Let me start by introducing my daughter, Arianna. She’s now seven, and she has cerebral palsy. She’s unable to sit upright or stand and is virtually nonverbal. For more than six years, Ari communicated by visually responding to questions, expressing emotion with her face, or glancing toward something she wants.
That changed a month ago when Ari’s school sent home a the “eyegaze” device they purchased for her use. Basically, it’s what’s known as an augmentative alternative communication (AAC) device designed to allow nonverbal people to communicate by selecting tiles, drilling through a series of activities or pages with additional tiles to speak words. While the device is touch sensitive, what enables Ari’s speech is the eyegaze attachment that reads her eye position and uses that gaze information to control the mouse pointer. When Ari selects a word, it’s spoken by the device and the word appears in a sentence-building area. After adding words, Ari can then select that area to speak the sentence. If you want to see this technology in action, a short video of her first weekend home with the device follows this article.
Learning despite awkward design
Ari’s ability to communicate is limited by her accuracy. For the eyegaze device to work, Ari must gaze persistently at her choice on the screen, requiring a high degree of eye control. At times her bigger challenge is avoiding nearby icons she does not want to select. She is more than marginally able to do this, despite poor head control, by compensating with her eyes. When she does make a mistake, she alternates between correcting it immediately or navigating to a screen where she can say, “no,” and then making the correct selection. This can be exhausting, yet Ari is so motivated by being able to communicate that she spends hours at a time doing so. The result is continually improving accuracy and discovering new options quickly when they’re added.
Despite all these challenges, Ari is learning to use the eyegaze device effectively. It’s hard not to draw parallels with the workplace when motivated employees learn despite poor instructional design. While we work hard to build engagement and good design into our programs, the 99% solution isn’t always the best answer. At times, an 80% solution is appropriate. Even when we fall far short, motivated learners still find a way.
Restrictions on learning
Ari can also only communicate what’s programmed into the device, restricting what she can say. During this early learning period, the eyegaze consultant retained by the school deliberately limited access to a relatively small number of screens with tiles. Ari learned so quickly that she clearly wanted more, so we added a page full of family members, another with favorite foods, and yet another with places and rooms around our home. Getting to all of these choices requires first that she navigate through other pages and select the correct tile. As each of these were added, Ari eagerly found each and explored how to use her new speakable vocabulary.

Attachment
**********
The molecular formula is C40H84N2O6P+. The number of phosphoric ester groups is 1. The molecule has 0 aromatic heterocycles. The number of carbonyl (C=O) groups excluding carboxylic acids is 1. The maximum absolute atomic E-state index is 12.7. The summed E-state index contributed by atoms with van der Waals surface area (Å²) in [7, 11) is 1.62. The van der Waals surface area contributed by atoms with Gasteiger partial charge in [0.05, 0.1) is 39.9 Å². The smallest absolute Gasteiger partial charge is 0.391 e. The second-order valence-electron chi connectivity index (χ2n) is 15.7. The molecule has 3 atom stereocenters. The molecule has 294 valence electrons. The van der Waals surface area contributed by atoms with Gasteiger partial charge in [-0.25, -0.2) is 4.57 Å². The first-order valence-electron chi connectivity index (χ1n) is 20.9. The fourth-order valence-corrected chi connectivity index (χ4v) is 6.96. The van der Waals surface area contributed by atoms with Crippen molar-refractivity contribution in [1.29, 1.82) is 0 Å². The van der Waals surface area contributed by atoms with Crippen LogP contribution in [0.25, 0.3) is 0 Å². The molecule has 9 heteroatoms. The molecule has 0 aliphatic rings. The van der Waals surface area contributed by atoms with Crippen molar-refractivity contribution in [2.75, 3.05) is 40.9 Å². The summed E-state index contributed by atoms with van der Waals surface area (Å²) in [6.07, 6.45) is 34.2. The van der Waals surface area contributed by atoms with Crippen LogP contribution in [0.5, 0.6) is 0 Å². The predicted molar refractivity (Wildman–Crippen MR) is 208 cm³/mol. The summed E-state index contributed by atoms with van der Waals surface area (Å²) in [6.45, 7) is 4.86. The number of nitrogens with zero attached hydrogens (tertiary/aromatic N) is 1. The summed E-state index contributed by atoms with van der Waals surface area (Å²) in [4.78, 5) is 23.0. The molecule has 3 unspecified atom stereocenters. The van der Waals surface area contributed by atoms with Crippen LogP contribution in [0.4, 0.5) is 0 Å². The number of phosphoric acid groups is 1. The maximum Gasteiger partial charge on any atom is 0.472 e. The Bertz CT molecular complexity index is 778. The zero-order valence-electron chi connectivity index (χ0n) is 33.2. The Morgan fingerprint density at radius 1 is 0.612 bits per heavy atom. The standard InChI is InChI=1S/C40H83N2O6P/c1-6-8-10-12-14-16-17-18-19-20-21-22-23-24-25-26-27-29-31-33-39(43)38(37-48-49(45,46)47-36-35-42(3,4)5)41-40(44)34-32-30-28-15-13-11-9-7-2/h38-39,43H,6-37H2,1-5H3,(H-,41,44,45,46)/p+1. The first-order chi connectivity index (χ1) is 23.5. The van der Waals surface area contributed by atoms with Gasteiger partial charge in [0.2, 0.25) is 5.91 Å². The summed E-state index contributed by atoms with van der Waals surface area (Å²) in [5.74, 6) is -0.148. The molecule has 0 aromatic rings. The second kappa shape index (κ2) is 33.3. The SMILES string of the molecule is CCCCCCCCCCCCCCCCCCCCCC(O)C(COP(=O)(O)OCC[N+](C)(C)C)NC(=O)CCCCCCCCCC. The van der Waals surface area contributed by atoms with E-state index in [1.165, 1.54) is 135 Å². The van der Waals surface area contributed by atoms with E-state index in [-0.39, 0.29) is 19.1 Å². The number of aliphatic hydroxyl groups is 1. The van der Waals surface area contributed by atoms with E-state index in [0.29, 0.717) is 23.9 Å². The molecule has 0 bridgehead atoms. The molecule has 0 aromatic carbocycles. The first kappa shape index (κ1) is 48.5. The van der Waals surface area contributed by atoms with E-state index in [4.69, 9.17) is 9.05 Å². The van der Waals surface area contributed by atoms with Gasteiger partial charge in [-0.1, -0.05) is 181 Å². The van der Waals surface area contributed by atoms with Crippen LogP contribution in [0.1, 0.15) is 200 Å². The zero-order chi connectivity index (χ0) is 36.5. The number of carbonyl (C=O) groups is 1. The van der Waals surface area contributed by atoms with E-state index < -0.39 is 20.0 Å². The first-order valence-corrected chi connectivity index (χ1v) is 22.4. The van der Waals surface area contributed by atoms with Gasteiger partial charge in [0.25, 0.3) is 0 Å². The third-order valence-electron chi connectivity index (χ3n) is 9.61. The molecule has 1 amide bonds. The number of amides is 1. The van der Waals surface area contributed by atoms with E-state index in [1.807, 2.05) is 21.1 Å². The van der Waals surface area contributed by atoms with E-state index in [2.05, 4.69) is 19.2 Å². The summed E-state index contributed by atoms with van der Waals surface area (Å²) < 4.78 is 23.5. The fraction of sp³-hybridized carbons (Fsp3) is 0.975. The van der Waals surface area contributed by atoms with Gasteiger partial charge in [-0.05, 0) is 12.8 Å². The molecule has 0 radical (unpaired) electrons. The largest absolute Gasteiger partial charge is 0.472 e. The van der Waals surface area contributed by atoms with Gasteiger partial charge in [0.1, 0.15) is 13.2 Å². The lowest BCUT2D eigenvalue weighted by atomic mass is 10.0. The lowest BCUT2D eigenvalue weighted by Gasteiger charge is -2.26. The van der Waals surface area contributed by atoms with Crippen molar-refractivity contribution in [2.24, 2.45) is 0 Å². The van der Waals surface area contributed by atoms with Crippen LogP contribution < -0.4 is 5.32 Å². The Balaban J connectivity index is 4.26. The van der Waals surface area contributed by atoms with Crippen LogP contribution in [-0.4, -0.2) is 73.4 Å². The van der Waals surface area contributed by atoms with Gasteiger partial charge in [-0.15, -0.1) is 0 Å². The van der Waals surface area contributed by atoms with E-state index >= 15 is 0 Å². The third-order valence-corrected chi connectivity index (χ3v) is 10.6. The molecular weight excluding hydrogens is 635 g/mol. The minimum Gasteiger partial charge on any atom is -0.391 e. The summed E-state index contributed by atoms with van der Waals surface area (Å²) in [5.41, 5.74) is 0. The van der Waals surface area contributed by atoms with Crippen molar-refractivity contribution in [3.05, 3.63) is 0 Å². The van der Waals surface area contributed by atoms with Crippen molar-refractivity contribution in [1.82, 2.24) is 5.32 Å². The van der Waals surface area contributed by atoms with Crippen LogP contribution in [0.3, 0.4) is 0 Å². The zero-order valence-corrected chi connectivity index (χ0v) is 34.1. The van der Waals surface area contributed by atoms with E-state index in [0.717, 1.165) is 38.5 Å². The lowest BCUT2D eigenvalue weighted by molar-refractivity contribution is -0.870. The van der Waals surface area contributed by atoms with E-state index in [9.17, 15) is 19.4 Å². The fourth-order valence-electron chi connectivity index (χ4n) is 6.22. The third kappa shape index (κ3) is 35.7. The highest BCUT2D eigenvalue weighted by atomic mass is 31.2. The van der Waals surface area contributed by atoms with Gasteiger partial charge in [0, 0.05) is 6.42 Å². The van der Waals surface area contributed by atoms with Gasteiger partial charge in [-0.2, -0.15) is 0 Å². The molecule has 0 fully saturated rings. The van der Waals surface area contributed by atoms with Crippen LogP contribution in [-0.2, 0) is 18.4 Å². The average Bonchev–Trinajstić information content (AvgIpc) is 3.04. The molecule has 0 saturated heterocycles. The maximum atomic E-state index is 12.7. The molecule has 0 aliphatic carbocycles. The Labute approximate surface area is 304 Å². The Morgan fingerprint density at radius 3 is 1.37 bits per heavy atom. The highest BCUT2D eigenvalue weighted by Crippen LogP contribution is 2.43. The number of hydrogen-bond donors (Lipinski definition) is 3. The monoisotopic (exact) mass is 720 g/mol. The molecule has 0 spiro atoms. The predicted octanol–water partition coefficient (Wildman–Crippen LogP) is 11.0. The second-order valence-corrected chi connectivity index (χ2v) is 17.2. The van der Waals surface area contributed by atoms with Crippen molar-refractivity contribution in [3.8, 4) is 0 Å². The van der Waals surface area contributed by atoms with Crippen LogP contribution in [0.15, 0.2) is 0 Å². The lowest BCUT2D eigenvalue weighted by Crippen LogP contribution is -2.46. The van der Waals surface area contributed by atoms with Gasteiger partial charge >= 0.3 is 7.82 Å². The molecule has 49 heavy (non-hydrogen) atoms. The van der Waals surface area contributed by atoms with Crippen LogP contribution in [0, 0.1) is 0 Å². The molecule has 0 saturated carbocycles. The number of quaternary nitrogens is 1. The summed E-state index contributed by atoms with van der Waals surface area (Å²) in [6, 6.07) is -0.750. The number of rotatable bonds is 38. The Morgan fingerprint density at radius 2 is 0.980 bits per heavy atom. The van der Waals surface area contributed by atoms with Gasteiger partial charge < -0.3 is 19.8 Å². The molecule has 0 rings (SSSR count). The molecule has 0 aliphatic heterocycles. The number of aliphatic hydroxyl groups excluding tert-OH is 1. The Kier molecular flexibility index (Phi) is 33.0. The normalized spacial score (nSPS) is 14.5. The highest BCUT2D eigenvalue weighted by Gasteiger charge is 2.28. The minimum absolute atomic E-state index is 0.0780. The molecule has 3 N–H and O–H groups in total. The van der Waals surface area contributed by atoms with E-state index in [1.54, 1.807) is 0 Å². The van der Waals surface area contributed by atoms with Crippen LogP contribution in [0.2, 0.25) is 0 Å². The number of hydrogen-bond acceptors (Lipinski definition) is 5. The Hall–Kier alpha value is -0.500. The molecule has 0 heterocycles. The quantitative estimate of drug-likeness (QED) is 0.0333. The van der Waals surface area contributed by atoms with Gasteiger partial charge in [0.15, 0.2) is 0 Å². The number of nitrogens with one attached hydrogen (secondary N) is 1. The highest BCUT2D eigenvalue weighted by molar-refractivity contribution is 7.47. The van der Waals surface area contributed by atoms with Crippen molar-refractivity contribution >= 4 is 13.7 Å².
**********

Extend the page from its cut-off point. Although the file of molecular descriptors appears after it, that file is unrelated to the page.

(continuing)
As workplace Learning and Development (L&D) professionals, we think we know what’s best for our employees. When we package content into courses and offer it to employees, in many ways restricting how and what they can learn. We also expect them to learn in our prescribed manner and achieve our intended learning objectives. In reality, we often don’t know what they really want or need, and they will get out of our programs that which they will use. This may match some of our objectives, but may also include things we hadn’t even anticipated.
Finding new ways
I realized I was hearing odd sounds coming from the eyegaze device. When I saw what Ari was doing, I was both surprised and impressed. The system contains many screens from which Ari can choose words. Each screen also includes consistent navigation choices, and a “clear” button to clear the sentence-building area. Only on the QWERTY typing page is there is a character-delete button. What Ari had discovered is that she could put a word into the sentence area, then navigate to the QWERTY page, and then delete characters, one-by-one. Each time she deleted a character, she selected the sentence area to hear what the word now sounded like.
When I’m in an instructor-led session (which is often), I’m constantly impressed how those motivated to learn find their own pathways to learning. When materials are provided, they’re looking ahead. They’re using smart phones to research topics of interest, whether directly or tangentially related to the topic being explored. They’re on laptops looking up many pieces of information, from the organization the facilitator represents to details of the topic far beyond the confines of the classroom. More importantly, they’re talking to one another, challenging thinking, and synthesizing new knowledge. These are only a small subset of the ways learners work around L&D’s control to find new ways to learn.
I look forward to hearing more of what Ari has to say and can’t wait for the day when we have complex conversations together. Until then, I’m happily continuing to learn from my smart daughter.
Thanks for reading!
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Based on a work at tom.spiglanin.com.